In higher education in Canada and the United States, a course is a unit of teaching that typically lasts one academic term, is led by one or more instructors (teachers or professors), and has a fixed roster of students. It is usually an individual subject. Students may receive a grade and academic credit after completion of the course.
In the United Kingdom, Australia and Singapore, a course is the entire programme of studies required to complete a university degree, and the word "unit" or "module" would be used to refer to an academic course in the North American sense.
In between the two, in South Africa, a course officially is the collection of all courses (in the American sense, these are often called "modules") over a year or semester, though the American usage is common. In the Philippines, a course can be an individual subject (usually referred to by faculty and school officials) or the entire programme (usually referred to by students and outsiders).
Courses in American universities are usually on a time constraint. Some courses are only a few weeks long, one semester long, last an academic year (two semesters), and even three semesters long. A course is usually specific to the students' major and is instructed by a professor. For example, if a person is taking an organic chemistry course, then the professor would teach the students organic chemistry and how it applies to their life and or major. Courses can also be referred to as "electives". An elective is usually not a required course, but there are a certain number of non-specific electives that are required for certain majors.
Types of courses
Courses are made up of individual sessions, typically on a fixed weekly schedule.
There are different formats of course in universities:
- the lecture course, where the instructor gives lectures with minimal interaction;
- the seminar, where students prepare and present their original written work for discussion and critique;
- the colloquium or reading course, where the instructor assigns readings for each session which are then discussed by the members;
- the tutorial course, where one or a small number of students work on a topic and meet with the instructor weekly for discussion and guidance.
- the Directed Individual Study course, where a student requests to create and title an area of study for themselves which is more concentrated and in-depth than a standard course. It is directed under a tenured faculty member and approved by a department chair or possibly the dean within that specific college;
- the laboratory course, where most work takes place in a laboratory.
Many courses combine these formats. Lecture courses often include weekly discussion sections with smaller groups of students led by the principal instructor, another instructor, or teaching assistant. Laboratory courses often combine lectures, discussion sections, and laboratory sessions.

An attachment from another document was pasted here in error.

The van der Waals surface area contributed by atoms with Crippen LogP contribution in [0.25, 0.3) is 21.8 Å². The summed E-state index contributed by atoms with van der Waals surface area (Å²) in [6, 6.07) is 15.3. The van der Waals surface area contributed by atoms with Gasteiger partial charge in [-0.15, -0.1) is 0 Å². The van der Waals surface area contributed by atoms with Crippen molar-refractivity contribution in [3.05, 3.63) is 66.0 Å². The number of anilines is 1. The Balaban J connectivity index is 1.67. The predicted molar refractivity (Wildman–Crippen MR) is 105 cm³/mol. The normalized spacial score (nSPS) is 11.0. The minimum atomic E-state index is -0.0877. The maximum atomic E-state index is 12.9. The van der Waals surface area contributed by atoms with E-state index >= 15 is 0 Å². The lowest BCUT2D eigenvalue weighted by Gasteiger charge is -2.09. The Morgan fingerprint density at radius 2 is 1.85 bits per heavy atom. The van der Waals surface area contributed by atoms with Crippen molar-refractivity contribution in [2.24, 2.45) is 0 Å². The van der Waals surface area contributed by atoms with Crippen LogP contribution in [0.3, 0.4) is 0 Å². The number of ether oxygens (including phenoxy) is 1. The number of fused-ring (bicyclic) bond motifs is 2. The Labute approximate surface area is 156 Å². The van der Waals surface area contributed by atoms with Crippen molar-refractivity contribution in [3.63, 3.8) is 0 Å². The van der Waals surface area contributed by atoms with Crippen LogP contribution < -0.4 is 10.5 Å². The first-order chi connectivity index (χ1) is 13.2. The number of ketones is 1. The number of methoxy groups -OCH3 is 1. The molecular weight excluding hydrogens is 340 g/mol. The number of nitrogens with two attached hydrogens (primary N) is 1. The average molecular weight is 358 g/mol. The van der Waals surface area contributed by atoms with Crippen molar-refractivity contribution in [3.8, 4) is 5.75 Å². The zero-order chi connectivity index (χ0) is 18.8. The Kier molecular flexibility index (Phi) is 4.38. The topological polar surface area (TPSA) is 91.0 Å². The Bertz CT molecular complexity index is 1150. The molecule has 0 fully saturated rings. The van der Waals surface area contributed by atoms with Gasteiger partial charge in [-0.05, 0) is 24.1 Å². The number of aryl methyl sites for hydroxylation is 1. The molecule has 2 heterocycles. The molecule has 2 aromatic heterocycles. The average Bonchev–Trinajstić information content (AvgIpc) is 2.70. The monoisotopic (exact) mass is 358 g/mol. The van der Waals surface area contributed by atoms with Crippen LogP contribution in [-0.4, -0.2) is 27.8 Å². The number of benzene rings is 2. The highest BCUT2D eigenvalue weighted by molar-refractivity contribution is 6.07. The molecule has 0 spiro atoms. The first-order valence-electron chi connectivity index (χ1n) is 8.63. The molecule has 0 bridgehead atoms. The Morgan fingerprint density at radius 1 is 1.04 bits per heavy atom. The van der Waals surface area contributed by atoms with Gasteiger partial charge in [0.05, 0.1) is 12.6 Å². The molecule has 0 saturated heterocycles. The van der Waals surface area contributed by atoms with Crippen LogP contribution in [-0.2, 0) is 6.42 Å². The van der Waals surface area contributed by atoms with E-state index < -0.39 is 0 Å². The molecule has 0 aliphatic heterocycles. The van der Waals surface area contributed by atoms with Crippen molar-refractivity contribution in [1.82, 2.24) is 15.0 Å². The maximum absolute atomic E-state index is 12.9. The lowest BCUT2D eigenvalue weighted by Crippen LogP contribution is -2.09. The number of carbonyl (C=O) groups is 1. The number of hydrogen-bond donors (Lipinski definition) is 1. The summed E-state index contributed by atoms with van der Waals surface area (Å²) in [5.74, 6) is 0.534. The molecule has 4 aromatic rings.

Students are expected to do various kinds of work for a course:
- Attending course sessions.
- Reading and studying course readings assigned in the course syllabus.
- Discussing material they have read.
- Writing short and long papers based on assigned reading and their own library research.
- Completing homework or problem sets.
- Completing laboratory exercises.
- Taking quizzes and examinations.
The exact work required depends on the discipline, the course, and the particular instructor. Unlike most European university courses, grades are generally determined by all of these kinds of work, not only the final examination.
Elective and required courses
An elective course is one chosen by a student from a number of optional subjects or courses in a curriculum, as opposed to a required course which the student must take. While required courses (sometimes called "core courses" or "general education courses") are deemed essential for an academic degree, elective courses tend to be more specialized. Elective courses usually have fewer students than the required courses.
The term elective is also used for a period of medical study conducted away from the student's home medical school, often abroad. Motivations for choosing such a program include a wish to experience other cultures, and to learn how to work in the clinical situations in other countries.
Typically, North American universities require students to achieve both breadth of knowledge across disciplines and depth of knowledge in a particular chosen subject area, known as a major. Thus, students of the Arts or Humanities are required to take some science courses, and vice-versa. Normally, students are free to choose their particular electives from among a wide range of courses offered by their university, as long as the students possess the prerequisite knowledge to understand the subject matter being taught. An English major, for example, might also study one or two years of chemistry, biology or physics as well as mathematics and a foreign language.
Elective courses are also offered in the third and fourth years of university, though the choice is more restrictive and will depend upon the particular major the student has chosen. For example, at the University of British Columbia, students intending to specialize in Sanskrit as part of a major in Asian language and culture will usually have to complete several Sanskrit and Hindustani or Punjabi courses during the first two years of university, as well as additional courses in Indic languages in the third and fourth years of study. In addition to these required courses, however, students would choose among several third- and fourth-year elective courses on topics not directly related to India, such as the history and culture of China, Japan or Indonesia.